When I ask “Is rock & roll dead”, I obviously don’t mean dead and gone. There are still plenty of fine bands around. What I’m asking is whether rocknroll is now in the position that Jazz got into by 1968, which people at the time described as “jazz died”. Meaning that it’s no longer popular and relevant to the mainstream music buyer.
Rock has been in trouble for some time. But every time in the past that it got itself into a bad space, it always revived itself again. And looking back, I see that it tended to do so on a surprisingly regular schedule: once every twelve to fourteen years. Consider:
1951: Alan Freed starts playing a new kind of rhythm&blues for mainstream audiences, referring to it as Rock and Roll.
1964: the British Invasion.
1977: New Wave, with Punk just under the surface.
1991: Grunge and alt-rock.
2004: . . . . . . . . . . . . . . . . . ?
It’s clear enough why this cycle occurs: because once music becomes popular, it is imitated, with enough imitation it becomes lifeless and people get bored, and when they get bored they look to find, or do, something new. Innovation → Success → Imitation → Boredom → Innovation.
But it appears now that the cycle is not repeating. Every previous time that rock music turned into bland homogenized pap cranked out on record-company assembly lines, actual musicians went back to their garages and came up with a new kind of sound, a more authentic music that didn’t just imitate the past, and it caught on and eventually became successful and widely imitated again. It did this because rock and roll was not just a successful commercial product — it was also a living folk music. Meaning not that it involved people strumming acoustic guitars and mandolins as in “folk” music (though they sometimes did), but that it was an active grassroots art form which grew and evolved with the constant participation of everyday people playing and singing for the love of music. It’s in this sense that I ask whether rock is now “dead” — in the same sense that I referred to its active folk tradition as “living”.
By 2001, I was very much aware that rock had fallen into a boredom cycle again. By 2004, I was really expecting that some new sound would be erupting out of the garages and college towns any day now. By 2007 it was getting clear that something was going wrong. And by now it’s obvious that it’s not just delayed, but is truly not happening. There is no new sound. There is no new underground style that’s going to sweep away the cobwebs. There is no longer an active grassroots ferment of musicians trying new things until something clicks. And there is apparently no longer an audience that seeks out the genuine and worthy new music and rewards it with success — at least, it isn’t seeking that music from rock bands.
Why are things different now? What could make it go wrong? There are several possible theories:
- The rock genre has now been explored so thoroughly that there really isn’t anything all that new for it to do.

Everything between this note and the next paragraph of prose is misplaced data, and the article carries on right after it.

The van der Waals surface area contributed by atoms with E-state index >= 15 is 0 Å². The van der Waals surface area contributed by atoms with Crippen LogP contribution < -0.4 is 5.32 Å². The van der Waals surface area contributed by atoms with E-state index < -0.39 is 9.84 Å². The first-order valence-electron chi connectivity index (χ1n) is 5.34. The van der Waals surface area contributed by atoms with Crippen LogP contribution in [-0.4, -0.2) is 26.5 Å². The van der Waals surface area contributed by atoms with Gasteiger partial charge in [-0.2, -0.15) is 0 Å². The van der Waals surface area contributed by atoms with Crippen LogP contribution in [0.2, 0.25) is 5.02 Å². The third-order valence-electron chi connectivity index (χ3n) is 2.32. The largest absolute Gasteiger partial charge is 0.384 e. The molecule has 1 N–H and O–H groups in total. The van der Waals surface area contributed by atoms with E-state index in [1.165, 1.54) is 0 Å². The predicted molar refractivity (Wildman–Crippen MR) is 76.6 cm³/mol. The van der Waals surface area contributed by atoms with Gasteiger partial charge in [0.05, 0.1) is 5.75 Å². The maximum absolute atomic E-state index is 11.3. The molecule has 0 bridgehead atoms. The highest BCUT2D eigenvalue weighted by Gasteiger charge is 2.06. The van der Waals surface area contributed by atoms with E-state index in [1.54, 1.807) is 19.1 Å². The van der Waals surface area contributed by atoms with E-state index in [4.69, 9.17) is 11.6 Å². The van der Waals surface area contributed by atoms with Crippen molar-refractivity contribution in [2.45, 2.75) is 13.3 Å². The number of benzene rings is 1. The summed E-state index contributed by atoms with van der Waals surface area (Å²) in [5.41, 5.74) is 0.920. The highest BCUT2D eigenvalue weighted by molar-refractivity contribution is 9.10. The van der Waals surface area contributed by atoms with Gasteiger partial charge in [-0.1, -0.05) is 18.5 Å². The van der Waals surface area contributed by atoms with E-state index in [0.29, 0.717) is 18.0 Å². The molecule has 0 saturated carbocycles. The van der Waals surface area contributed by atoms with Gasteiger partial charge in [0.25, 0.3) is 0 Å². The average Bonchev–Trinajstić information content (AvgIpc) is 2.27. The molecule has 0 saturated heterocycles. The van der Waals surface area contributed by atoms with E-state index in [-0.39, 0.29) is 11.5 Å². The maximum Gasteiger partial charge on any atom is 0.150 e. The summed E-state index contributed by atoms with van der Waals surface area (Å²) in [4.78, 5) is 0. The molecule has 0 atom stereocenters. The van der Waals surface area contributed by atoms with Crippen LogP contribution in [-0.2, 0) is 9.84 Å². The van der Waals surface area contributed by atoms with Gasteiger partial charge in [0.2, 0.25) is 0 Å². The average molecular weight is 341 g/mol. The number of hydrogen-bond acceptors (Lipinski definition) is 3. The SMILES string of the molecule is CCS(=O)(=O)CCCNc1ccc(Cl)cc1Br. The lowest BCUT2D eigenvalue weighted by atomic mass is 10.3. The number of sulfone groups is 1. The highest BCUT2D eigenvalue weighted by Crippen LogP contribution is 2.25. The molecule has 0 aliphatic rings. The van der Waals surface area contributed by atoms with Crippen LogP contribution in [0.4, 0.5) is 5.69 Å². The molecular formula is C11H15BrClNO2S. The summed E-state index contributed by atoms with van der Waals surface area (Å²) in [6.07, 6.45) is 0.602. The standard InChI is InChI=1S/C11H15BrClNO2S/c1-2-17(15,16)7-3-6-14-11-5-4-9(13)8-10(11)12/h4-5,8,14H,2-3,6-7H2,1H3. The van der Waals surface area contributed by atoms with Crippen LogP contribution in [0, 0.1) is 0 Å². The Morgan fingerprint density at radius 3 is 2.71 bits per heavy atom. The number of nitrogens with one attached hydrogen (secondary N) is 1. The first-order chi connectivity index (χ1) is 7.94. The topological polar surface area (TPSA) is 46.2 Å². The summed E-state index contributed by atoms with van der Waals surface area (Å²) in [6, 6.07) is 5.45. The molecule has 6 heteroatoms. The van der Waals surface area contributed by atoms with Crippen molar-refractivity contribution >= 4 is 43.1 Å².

- Hip-hop is so awesome that people don’t need rock&roll anymore. Or maybe what’s even more awesome than hiphop is American Idol.
- Life has changed enough so that this sound simply isn’t the one that speaks to young people anymore. Maybe kids today are too sheltered. Maybe they actually get along with their parents!
- Or maybe it’s just that everybody’s parents listen to rocknroll, so the kids don’t want to (but that was pretty true already in 1991).
- Or maybe it’s just that kids today no longer grow up with decent chances to learn to play musical instruments. School music programs are a sad remnant of what they once were.
I think that last point may be more relevant than is generally realized. Maybe kids today are listening to soulless computer-generated pop/rap/club swill because they don’t know how to make anything else.
Whatever the reason — and all of those points might be part of it — you can’t really blame the surge of bland cutesy pop singers. Rock and roll has been laughing at acts like that right from the beginning. If it can’t beat vacuous bubblegummers singing corporate lyrics on their home turf, it has nothing but itself to blame.
I do notice that one side effect is a gradual elevation of bland pop to start having a little bit of artistic value again. It’s now not all that rare for a pop star, once they get a bit of success, to start making their music more authentic and personal, and not just sing whatever is handed to them. But that’s a far cry from what we used to have.
I wouldn’t mind rock dying out as a mainstream popular sound, and moving into a niche status as jazz did, if it were being replaced by something else that had just as much to it. Despite some mildly positive signs, what we’ve got on the hit charts today is mostly just dreadful — idiotic and crass and empty, an artistic vacuum, which exists only to be used as a game piece in the competition for stardom, not for the sake of creating something with meaning. We’ve really lost something.
But if the timing holds, maybe in two or three years we’ll be set for some new kind of post-rock music to sweep away all the Lady Gagas and Black-Eyed Peases.